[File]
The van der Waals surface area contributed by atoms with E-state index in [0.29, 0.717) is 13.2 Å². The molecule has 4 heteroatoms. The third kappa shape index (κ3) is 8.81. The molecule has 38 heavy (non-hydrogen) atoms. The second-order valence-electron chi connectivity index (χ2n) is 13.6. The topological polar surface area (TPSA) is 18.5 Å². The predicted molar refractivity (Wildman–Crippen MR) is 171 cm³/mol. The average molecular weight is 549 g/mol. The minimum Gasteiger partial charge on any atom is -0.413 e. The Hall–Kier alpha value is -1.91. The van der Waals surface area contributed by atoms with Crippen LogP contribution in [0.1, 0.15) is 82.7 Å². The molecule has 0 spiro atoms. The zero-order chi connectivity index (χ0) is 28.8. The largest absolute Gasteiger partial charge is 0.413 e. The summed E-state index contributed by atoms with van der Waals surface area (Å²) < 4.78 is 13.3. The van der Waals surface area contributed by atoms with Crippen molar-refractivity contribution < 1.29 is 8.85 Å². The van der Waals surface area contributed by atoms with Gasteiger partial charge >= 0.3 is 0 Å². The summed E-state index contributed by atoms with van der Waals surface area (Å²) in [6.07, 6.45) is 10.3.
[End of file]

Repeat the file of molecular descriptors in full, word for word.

The van der Waals surface area contributed by atoms with E-state index in [0.29, 0.717) is 13.2 Å². The molecule has 4 heteroatoms. The third kappa shape index (κ3) is 8.81. The molecule has 38 heavy (non-hydrogen) atoms. The second-order valence-electron chi connectivity index (χ2n) is 13.6. The topological polar surface area (TPSA) is 18.5 Å². The predicted molar refractivity (Wildman–Crippen MR) is 171 cm³/mol. The average molecular weight is 549 g/mol. The minimum Gasteiger partial charge on any atom is -0.413 e. The Hall–Kier alpha value is -1.91. The van der Waals surface area contributed by atoms with Crippen LogP contribution in [0.1, 0.15) is 82.7 Å². The molecule has 0 spiro atoms. The zero-order chi connectivity index (χ0) is 28.8. The largest absolute Gasteiger partial charge is 0.413 e. The summed E-state index contributed by atoms with van der Waals surface area (Å²) < 4.78 is 13.3. The van der Waals surface area contributed by atoms with Crippen molar-refractivity contribution < 1.29 is 8.85 Å². The van der Waals surface area contributed by atoms with Gasteiger partial charge >= 0.3 is 0 Å². The summed E-state index contributed by atoms with van der Waals surface area (Å²) in [6.07, 6.45) is 10.3.